Sources close to the massive body of transvaginal mesh lawsuits combined for trial in a West Virginia federal court told Bloomberg News that the litigation could swell to more than 50,000 cases as increasing numbers of women living with mesh injuries step forward with complaints.
Six different manufacturers facing personal-injury transvaginal mesh claims have had their cases combined into as many multi-district cases (MDLs) under Judge Joseph Goodwin in U.S. District Court in Charlestown, W.V. Currently the claims pending in federal court number about 30,000, but the number could easily grow by 40 percent as women file lawsuits before the statute of limitations runs out.
The companies facing MDLs in federal court are Boston Scientific Corp., which faces more than 12,000 cases; C.R. Bard Inc., more than 12,000; Coloplast A/S and Cook Medical Inc., face about 1,000 combined; Endo (American Medical Systems Inc.), 13,500; and Johnson & Johnson (Ethicon), more than 12,250. All of the companies also face numerous claims in state courts throughout the U.S.
In July 2011, the U.S. Food and Drug Administration (FDA) reported a fivefold increase in the number of malfunctions, injuries, and even deaths linked to transvaginal mesh products. Federal regulators then ordered 33 manufacturers of the mesh products to conduct three years of safety and efficacy trials – testing that wasn’t conducted before the FDA granted them approval through its 510k fast-track process because they were deemed similar enough to mesh devices already approved and on the market.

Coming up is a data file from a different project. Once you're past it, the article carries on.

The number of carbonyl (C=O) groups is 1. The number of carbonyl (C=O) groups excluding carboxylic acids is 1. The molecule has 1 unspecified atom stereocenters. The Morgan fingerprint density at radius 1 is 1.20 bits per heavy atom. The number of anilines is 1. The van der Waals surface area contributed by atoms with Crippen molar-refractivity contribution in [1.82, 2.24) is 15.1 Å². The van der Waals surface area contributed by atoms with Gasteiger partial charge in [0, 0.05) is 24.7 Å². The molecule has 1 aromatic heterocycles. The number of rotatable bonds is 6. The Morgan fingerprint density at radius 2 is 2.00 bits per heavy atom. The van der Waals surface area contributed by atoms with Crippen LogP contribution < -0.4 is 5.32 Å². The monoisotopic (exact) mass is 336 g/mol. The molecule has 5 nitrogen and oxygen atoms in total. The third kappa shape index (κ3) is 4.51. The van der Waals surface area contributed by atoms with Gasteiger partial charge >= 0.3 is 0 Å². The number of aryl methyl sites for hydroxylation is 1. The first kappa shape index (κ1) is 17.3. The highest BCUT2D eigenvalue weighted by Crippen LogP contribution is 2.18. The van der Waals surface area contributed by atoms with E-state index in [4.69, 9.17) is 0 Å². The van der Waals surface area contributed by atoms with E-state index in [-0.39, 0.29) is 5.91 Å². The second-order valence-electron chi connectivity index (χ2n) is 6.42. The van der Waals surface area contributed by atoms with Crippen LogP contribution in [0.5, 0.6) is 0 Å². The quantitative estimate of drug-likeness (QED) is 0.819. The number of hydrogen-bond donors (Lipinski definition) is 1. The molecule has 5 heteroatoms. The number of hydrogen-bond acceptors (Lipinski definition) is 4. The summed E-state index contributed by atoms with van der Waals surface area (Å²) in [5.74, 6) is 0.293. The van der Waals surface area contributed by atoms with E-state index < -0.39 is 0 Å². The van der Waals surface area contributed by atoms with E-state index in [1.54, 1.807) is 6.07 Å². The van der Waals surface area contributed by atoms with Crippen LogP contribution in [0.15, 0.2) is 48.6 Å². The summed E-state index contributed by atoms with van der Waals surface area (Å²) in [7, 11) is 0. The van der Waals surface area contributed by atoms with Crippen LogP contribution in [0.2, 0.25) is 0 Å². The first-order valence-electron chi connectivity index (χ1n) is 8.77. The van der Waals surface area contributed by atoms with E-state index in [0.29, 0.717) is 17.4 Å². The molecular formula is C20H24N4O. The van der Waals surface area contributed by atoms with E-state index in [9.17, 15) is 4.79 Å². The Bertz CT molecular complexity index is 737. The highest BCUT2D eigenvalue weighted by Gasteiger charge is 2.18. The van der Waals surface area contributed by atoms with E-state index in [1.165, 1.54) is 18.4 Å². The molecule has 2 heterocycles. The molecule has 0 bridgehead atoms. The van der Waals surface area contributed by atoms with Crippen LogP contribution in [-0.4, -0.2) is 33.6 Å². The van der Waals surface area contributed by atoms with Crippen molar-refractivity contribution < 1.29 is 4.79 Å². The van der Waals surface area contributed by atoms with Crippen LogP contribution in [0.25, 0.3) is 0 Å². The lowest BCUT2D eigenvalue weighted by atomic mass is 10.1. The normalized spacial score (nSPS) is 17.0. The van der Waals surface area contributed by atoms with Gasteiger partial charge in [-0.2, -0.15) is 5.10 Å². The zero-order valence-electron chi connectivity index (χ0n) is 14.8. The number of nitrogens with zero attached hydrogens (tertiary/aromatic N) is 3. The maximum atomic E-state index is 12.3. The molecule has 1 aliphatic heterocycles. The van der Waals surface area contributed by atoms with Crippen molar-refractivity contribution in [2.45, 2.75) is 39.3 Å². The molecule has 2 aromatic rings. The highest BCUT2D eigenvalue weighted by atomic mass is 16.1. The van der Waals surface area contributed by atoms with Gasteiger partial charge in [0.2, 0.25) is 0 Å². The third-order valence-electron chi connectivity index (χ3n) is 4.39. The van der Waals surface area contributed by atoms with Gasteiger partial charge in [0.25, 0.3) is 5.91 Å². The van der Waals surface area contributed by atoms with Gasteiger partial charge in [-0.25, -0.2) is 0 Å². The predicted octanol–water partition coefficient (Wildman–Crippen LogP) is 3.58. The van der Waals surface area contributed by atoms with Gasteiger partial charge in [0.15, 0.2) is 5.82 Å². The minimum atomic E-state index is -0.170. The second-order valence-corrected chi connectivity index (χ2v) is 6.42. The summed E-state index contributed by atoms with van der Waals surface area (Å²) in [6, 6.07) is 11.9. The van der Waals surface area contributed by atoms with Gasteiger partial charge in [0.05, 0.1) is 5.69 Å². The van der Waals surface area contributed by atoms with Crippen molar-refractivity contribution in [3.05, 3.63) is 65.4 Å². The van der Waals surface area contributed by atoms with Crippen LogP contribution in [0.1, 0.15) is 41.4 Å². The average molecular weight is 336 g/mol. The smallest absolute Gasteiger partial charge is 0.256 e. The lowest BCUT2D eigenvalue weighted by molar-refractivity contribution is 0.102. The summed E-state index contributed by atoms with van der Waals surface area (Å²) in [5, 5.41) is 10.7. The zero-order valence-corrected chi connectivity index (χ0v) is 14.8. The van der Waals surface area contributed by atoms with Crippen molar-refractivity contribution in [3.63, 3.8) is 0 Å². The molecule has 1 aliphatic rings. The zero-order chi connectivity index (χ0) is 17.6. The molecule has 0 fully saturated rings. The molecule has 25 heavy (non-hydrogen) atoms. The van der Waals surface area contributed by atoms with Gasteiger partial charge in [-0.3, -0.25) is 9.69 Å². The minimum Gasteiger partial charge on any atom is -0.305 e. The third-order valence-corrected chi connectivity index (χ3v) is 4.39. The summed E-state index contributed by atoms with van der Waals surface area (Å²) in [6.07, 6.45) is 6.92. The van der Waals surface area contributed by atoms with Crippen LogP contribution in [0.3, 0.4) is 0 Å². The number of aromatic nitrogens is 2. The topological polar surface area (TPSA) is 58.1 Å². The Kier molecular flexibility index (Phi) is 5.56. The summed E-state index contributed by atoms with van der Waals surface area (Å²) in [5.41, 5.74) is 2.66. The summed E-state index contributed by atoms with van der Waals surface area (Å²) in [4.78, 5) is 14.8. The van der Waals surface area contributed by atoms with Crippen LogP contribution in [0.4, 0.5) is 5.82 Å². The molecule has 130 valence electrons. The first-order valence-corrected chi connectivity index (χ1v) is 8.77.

Transvaginal mesh devices, used to correct pelvic organ prolapse (POP) and stress urinary incontinence (SUI), can shift from their intended position, break apart, and erode through the vaginal wall, which may result in intense pain and a range of complications including organ perforation, major bleeding events and infection. Complications can be so severe that they result in an inability to work or engage in sexual intercourse.
Moreover, because transvaginal mesh is designed to meld with surrounding muscle and tissue, removing it often requires multiple surgeries. In some cases, the device can’t be removed completely, leaving patients in a state of permanent, constant discomfort and pain.
Source: Bloomberg News